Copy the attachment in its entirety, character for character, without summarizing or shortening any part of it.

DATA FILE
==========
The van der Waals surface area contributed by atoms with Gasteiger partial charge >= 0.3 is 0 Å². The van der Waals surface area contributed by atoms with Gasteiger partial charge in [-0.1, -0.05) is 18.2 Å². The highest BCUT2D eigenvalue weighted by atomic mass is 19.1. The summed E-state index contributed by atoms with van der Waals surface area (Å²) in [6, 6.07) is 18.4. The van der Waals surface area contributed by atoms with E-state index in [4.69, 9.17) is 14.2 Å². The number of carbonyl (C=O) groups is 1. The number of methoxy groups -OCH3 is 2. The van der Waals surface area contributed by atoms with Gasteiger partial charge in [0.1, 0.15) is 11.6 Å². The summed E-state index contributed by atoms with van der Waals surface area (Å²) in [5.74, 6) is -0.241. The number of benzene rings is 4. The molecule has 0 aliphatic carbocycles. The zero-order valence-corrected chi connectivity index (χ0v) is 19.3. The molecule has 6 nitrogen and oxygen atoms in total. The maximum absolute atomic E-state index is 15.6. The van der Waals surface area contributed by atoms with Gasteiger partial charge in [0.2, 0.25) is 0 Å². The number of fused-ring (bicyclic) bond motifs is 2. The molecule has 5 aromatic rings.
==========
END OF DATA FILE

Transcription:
The van der Waals surface area contributed by atoms with Gasteiger partial charge >= 0.3 is 0 Å². The van der Waals surface area contributed by atoms with Gasteiger partial charge in [-0.1, -0.05) is 18.2 Å². The highest BCUT2D eigenvalue weighted by atomic mass is 19.1. The summed E-state index contributed by atoms with van der Waals surface area (Å²) in [6, 6.07) is 18.4. The van der Waals surface area contributed by atoms with E-state index in [4.69, 9.17) is 14.2 Å². The number of carbonyl (C=O) groups is 1. The number of methoxy groups -OCH3 is 2. The van der Waals surface area contributed by atoms with Gasteiger partial charge in [0.1, 0.15) is 11.6 Å². The summed E-state index contributed by atoms with van der Waals surface area (Å²) in [5.74, 6) is -0.241. The number of benzene rings is 4. The molecule has 0 aliphatic carbocycles. The zero-order valence-corrected chi connectivity index (χ0v) is 19.3. The molecule has 6 nitrogen and oxygen atoms in total. The maximum absolute atomic E-state index is 15.6. The van der Waals surface area contributed by atoms with Gasteiger partial charge in [0.2, 0.25) is 0 Å². The number of fused-ring (bicyclic) bond motifs is 2. The molecule has 5 aromatic rings.